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BALTIMORE — As the roaring lungs and stomping feet of 71,379 fans had M&T Bank Stadium pulsating with energy early in the fourth quarter Sunday, Ravens star pass rusher Terrell Suggs felt an equally intense throbbing in his surgically repaired right heel.
With the home team protecting an eight-point lead against an Indianapolis Colts offense that had yet to reach the end zone, Suggs briefly considered heading to the sidelines. Just as quickly, "T-Sizzle," whose mere presence in the Ravens' lineup is considered somewhat of a, minor medical miracle, bit his lip and rejected the possibility.
On this emotional, ceremonial and utterly surreal afternoon, leaving was not an option.
"My Achilles started acting up, and it felt pretty bad, but I was like, '[Expletive] that,' " Suggs said shortly after the Ravens had closed out a 24-9 AFC wild-card victory over the franchise that formerly played in Baltimore. "I wasn't going to let a repaired tendon steal our glory. We had work to do. We're trying to win a championship. And we had to make sure we did this for him him."
As he stood at his locker covered only in sweat, Suggs gestured to the person undressing next to him: Ray Lewis, the greatest player in Ravens history and the unequivocal man of the moment. In what would be the linebacker's final game in the stadium that has fed off his energy throughout the decade-and-a-half of its existence, Lewis' triumphant return from a torn right triceps injury helped propel Baltimore into a divisional-round clash with the top-seeded Denver Broncos next Sunday at Invesco Field at Mile High
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Last Wednesday, when Lewis told teammates that his 17th NFL season would represent his "last ride" on a football journey that will end in Canton, Ohio, it provoked a new sense of purpose in a locker room reeling from a late-season swoon. To Suggs and the rest of the Ravens, who lost four of their final five regular season games after a 9-2 start, the only way to give their beloved leader the sendoff he deserves is to win Super Bowl XLVII in New Orleans next month.
First, however, they had to ensure that Lewis would go out a winner in the city he calls home. And as has been the case so often during the franchise's history, Baltimore's defense did the heavy lifting. After a regular season in which the Ravens ranked just 17th in the league in yards allowed, they limited the Colts to three Adam Vinatieri field goals and forced a pair of turnovers.
After an inspirational regular season that included the extended absence of head coach Chuck Pagano, who returned less than two weeks ago after having undergone treatment for leukemia, Indy was saddled with more adversity Sunday. Offensive coordinator Bruce Arians, who went 9-3 as the interim coach while Pagano was away from the team, missed the game after being hospitalized in Baltimore with an undisclosed illness. Quarterbacks coach Clyde Christensen took over play-calling duties for the Colts, who were besieged with the roars of fired up Ravens fans insistent upon sending off their hero in style.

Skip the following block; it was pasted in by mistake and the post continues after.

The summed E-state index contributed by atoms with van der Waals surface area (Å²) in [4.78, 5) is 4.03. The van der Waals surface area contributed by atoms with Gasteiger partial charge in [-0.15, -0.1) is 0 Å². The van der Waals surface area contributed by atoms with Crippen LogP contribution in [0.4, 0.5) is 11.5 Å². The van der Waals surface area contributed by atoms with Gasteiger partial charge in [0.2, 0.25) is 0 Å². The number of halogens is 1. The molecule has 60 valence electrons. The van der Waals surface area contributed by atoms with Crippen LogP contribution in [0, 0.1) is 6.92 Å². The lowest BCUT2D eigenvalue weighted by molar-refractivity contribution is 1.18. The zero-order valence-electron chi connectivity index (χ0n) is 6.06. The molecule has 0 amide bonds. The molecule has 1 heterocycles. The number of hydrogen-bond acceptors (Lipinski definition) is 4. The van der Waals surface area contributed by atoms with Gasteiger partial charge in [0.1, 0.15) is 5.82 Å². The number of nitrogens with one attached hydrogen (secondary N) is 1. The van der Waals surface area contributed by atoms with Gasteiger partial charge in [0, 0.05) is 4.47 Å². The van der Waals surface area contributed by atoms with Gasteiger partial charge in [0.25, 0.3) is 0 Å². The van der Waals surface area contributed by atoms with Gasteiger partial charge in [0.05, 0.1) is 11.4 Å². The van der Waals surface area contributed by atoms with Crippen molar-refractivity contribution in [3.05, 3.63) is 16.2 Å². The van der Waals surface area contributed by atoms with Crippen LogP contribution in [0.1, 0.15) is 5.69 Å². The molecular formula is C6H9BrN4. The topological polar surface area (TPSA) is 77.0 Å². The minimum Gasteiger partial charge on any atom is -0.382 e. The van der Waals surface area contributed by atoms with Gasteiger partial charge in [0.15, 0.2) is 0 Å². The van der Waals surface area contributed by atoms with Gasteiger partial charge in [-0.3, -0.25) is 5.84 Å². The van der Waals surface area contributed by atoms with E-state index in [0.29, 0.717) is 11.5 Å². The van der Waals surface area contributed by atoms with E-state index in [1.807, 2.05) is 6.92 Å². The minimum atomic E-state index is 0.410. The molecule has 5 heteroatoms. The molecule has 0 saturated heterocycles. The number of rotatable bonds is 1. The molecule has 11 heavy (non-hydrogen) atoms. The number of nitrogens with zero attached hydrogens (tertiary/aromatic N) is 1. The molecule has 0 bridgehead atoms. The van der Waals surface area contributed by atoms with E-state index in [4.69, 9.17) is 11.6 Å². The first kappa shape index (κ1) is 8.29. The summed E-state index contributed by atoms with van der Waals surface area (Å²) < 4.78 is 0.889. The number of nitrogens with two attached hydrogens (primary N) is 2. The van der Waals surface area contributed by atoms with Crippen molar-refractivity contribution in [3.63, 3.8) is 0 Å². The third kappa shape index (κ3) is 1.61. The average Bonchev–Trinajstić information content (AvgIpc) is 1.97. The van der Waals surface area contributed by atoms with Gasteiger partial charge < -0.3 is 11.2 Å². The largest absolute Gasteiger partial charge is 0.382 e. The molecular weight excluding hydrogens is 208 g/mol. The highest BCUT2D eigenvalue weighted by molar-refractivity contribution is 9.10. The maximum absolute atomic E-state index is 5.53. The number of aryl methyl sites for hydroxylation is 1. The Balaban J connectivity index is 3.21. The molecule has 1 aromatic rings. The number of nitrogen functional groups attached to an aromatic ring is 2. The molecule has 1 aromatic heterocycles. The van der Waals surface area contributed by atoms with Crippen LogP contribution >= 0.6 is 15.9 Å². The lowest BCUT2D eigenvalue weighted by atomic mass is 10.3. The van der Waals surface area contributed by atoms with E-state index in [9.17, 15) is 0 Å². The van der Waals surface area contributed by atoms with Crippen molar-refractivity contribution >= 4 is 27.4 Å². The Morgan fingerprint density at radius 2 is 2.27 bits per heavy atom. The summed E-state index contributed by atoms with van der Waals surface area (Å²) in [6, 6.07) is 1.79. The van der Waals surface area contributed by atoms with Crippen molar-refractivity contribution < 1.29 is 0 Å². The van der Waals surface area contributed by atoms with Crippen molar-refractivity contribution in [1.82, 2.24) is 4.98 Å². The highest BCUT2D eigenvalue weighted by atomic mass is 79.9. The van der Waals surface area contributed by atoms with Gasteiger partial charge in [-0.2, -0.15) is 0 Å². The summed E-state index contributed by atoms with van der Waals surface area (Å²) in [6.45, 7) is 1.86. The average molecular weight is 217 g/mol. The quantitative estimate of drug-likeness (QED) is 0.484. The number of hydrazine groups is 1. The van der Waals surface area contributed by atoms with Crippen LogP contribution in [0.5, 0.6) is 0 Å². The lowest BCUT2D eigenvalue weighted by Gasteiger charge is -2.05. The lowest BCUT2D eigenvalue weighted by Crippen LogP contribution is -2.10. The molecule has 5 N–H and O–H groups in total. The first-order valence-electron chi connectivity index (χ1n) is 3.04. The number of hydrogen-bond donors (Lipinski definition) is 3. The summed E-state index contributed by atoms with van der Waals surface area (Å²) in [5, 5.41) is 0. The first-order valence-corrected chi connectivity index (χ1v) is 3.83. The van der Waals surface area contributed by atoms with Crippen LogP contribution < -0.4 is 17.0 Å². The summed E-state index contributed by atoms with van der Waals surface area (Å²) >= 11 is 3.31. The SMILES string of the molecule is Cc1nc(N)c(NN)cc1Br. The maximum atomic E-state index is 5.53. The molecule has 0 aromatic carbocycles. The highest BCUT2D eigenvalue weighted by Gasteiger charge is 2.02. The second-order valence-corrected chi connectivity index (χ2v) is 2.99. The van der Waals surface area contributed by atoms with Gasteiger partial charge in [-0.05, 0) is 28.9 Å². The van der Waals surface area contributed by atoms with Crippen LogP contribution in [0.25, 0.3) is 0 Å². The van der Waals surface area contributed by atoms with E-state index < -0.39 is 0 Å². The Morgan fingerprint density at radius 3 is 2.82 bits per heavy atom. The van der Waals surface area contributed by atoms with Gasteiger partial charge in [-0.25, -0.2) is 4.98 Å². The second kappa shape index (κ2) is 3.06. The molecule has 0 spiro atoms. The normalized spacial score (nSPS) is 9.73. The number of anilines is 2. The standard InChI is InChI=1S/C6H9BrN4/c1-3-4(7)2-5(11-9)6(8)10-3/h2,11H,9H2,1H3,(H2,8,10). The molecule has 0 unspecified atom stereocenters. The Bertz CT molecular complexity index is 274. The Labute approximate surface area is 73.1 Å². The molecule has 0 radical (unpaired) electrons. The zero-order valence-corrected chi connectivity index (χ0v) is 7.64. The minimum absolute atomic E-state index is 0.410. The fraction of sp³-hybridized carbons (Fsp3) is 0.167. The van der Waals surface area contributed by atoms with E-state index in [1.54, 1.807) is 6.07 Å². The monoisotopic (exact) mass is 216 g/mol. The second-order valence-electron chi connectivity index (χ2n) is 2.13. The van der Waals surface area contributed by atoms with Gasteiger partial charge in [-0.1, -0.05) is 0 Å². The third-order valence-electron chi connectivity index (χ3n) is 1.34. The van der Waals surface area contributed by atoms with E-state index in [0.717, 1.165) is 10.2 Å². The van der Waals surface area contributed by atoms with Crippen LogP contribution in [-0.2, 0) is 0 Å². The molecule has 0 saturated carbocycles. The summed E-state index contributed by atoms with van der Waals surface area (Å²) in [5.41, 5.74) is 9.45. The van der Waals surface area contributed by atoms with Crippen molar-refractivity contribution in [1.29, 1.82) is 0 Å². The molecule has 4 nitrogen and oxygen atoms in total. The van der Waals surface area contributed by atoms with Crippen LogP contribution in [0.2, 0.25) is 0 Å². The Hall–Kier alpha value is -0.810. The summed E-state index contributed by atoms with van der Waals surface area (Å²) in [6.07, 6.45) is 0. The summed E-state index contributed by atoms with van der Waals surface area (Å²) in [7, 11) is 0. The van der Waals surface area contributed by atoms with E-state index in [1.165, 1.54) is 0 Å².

Lewis, who in his first game in nearly three months led the Ravens with 13 tackles, dropped a potential interception early in the second quarter, a gaffe he blamed on the large brace that kept his right arm from fully extending. Yet his cagey, hyper-intense presence in the middle of the Baltimore defense helped stabilize the unit and convince Lewis that the Ravens can fare better against fellow future Hall of Famer Peyton Manning and the Broncos next Sunday than they did in a 34-17 defeat in Baltimore last month.
"As men, we made a commitment to each other, and that is to next week head to Denver and get a win," Lewis told reporters during his packed postgame news conference. "So, I just think for me and [Manning] back colliding … it's not about me and Peyton. It's about their team against our team. I just like our team. I love our team right now, and I am really looking forward to going out there and playing them next week."
Whatever happens against the Broncos, Lewis will always have the magical memory of Sunday's Baltimore swan song. It played out passionately and splendidly, from Lewis' trademark just-outside-the-tunnel pep talk, to his smoke-laden, Hot In Herre-blaring, trademark-strutting introduction, to some game-ending surprises: His insertion as the fullback for the Ravens' clock-killing kneeldown (after which he reprised the dance) to a teary-eyed victory lap around the still-half-filled stadium more than 10 minutes after time expired.
Following the Ravens' practice last Friday, as he prepared to leave the team's training facility in Owings Mills, Md., wide receiver Anquan Boldin made it clear that honoring Lewis' impending retirement was part of the Ravens' collective mission.
"We want to make his last ride memorable," Boldin said. "[His announcement] gave us added incentive — and we're a team that already had a lot to play for."
On Sunday, the Ravens played for Ray and with Ray, and they got the job done. The mission continues next Saturday, but whatever goes down in Denver, the great linebacker's last game in Baltimore couldn't have been more satisfying.
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